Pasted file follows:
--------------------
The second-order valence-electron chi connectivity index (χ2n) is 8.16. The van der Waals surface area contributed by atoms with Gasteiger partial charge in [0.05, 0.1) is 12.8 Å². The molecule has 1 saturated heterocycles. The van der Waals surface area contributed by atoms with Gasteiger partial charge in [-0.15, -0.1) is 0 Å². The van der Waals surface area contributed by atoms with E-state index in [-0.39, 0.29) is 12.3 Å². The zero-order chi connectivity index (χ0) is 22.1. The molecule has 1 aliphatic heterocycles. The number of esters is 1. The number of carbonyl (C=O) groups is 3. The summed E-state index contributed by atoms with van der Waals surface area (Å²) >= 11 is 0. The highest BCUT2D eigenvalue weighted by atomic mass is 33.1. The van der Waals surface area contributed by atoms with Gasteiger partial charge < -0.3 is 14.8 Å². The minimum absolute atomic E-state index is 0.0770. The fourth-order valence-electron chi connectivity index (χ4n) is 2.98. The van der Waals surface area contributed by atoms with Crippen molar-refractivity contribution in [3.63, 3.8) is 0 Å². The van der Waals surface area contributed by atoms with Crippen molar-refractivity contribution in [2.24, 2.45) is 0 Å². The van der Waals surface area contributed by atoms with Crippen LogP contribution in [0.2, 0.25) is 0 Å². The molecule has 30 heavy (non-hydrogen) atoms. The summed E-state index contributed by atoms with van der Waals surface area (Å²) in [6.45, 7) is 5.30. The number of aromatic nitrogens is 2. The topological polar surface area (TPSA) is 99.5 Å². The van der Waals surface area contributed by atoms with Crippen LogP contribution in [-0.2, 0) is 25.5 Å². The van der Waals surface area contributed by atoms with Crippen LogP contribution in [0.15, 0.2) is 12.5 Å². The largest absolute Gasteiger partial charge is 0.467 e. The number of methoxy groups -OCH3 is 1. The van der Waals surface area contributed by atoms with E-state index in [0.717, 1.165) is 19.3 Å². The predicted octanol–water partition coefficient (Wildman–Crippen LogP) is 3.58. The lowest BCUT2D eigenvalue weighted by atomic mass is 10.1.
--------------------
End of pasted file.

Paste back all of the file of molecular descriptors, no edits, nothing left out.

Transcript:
The second-order valence-electron chi connectivity index (χ2n) is 8.16. The van der Waals surface area contributed by atoms with Gasteiger partial charge in [0.05, 0.1) is 12.8 Å². The molecule has 1 saturated heterocycles. The van der Waals surface area contributed by atoms with Gasteiger partial charge in [-0.15, -0.1) is 0 Å². The van der Waals surface area contributed by atoms with E-state index in [-0.39, 0.29) is 12.3 Å². The zero-order chi connectivity index (χ0) is 22.1. The molecule has 1 aliphatic heterocycles. The number of esters is 1. The number of carbonyl (C=O) groups is 3. The summed E-state index contributed by atoms with van der Waals surface area (Å²) >= 11 is 0. The highest BCUT2D eigenvalue weighted by atomic mass is 33.1. The van der Waals surface area contributed by atoms with Gasteiger partial charge < -0.3 is 14.8 Å². The minimum absolute atomic E-state index is 0.0770. The fourth-order valence-electron chi connectivity index (χ4n) is 2.98. The van der Waals surface area contributed by atoms with Crippen molar-refractivity contribution in [3.63, 3.8) is 0 Å². The van der Waals surface area contributed by atoms with Crippen molar-refractivity contribution in [2.24, 2.45) is 0 Å². The van der Waals surface area contributed by atoms with Crippen LogP contribution in [0.2, 0.25) is 0 Å². The molecule has 30 heavy (non-hydrogen) atoms. The summed E-state index contributed by atoms with van der Waals surface area (Å²) in [6.45, 7) is 5.30. The number of aromatic nitrogens is 2. The topological polar surface area (TPSA) is 99.5 Å². The van der Waals surface area contributed by atoms with Crippen LogP contribution in [-0.2, 0) is 25.5 Å². The van der Waals surface area contributed by atoms with Crippen LogP contribution in [0.15, 0.2) is 12.5 Å². The largest absolute Gasteiger partial charge is 0.467 e. The number of methoxy groups -OCH3 is 1. The van der Waals surface area contributed by atoms with E-state index in [0.717, 1.165) is 19.3 Å². The predicted octanol–water partition coefficient (Wildman–Crippen LogP) is 3.58. The lowest BCUT2D eigenvalue weighted by atomic mass is 10.1.